Bezanson on "Art and the Constitution"

Randall P. Bezanson has a very interesting and entertaining article (with pictures) in the most recent issue of the Iowa Law Review titled Art and the Constitution. From the introduction:

The First Amendment has been with us for 217 years. Over that long
history there have been surprisingly few Supreme Court cases involving art—
hardly more than a handful—and even fewer that are illuminating. When
forced to address the status of art under the Constitution, the Supreme
Court has simply said “of course” and “surely” the free-speech guarantee of the
First Amendment protects art. But as I tell my students in constitutional law,
when the Supreme Court explains itself by saying “of course” and “surely,” it
is a safe bet that the Justices do not really know what they are talking about.
This is the case with art. The Court does not tell us what art is, why it is
protected, or how the free-speech guarantee can be read to include it.
It turns out that the question of art and free speech is a very difficult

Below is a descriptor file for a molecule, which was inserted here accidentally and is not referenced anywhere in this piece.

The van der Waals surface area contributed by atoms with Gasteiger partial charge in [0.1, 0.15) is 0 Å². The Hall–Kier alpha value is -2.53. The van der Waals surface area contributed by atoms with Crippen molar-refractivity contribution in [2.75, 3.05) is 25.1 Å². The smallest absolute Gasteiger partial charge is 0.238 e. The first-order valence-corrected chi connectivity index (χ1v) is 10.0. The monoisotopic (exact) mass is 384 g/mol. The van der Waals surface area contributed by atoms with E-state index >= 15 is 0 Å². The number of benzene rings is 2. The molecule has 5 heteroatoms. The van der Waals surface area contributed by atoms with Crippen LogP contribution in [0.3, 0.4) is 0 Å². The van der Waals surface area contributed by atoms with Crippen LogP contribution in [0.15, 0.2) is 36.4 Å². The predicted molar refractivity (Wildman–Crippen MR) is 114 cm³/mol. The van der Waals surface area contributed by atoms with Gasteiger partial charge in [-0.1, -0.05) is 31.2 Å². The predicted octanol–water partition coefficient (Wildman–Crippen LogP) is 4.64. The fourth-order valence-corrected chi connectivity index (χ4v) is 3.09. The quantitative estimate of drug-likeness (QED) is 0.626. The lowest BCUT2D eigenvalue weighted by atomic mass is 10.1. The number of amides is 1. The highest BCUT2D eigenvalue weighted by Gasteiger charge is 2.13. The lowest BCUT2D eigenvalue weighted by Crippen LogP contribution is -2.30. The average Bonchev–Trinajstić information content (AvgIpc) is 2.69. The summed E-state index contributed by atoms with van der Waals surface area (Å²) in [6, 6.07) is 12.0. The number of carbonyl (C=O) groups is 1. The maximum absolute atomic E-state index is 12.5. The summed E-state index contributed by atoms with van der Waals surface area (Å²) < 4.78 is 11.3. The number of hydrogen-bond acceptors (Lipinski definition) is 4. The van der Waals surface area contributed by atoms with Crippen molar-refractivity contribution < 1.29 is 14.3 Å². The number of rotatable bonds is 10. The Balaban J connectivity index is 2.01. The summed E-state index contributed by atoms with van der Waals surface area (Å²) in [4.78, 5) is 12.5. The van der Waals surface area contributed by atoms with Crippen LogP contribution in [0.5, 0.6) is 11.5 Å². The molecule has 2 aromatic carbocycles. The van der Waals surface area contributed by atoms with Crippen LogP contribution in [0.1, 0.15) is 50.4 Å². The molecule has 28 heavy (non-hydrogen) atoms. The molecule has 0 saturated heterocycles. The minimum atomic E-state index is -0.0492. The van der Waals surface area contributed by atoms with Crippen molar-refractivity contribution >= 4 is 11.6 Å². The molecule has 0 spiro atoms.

one, and this is the reason that art has had a troubled relationship with the
First Amendment. The law of obscenity, for example, protects only “serious”
art (whatever the Court means by that). But what about happy art? Or
humorous art? Or avocational, rather than professional, art?

And from the text:

Plato was right in at least one respect. Art is dangerous and incapable of
domestication. It rests on emotion and the senses. Art, as I use the term
here, is a representation perceived not mainly through our cognitive
faculties, but instead through our senses unconstrained by reason. An object
or performance that we call art is an instrument through which the
presented object is assimilated through the senses and becomes re-
represented as something distinct to each person—a perception or
understanding grounded in an act of imagination.

And from the conclusion:

Free speech—literally, textually, and by common public understanding
in the late Eighteenth Century—did not include art, but it should today.
The expansion of speech to include art reflects the evolved and evolving
habits and attitudes of society at large over a period of more than 200 years.
Today, art is a major source of expression and ideas. It is a central feature of
the creativity that our culture so prizes. Our culture has evolved from a time
when there was no broad private market in art—only patronage—to a time
when the private market in art is pervasive.

Highly recommended — Strict constructionism, Justice Scalia, Serrano’s Piss Christ, Manet, and Finley’s Return of the Chocolate-Smeared Woman all in one article.

Questions or Comments? Email me at derek.fincham@gmail.com

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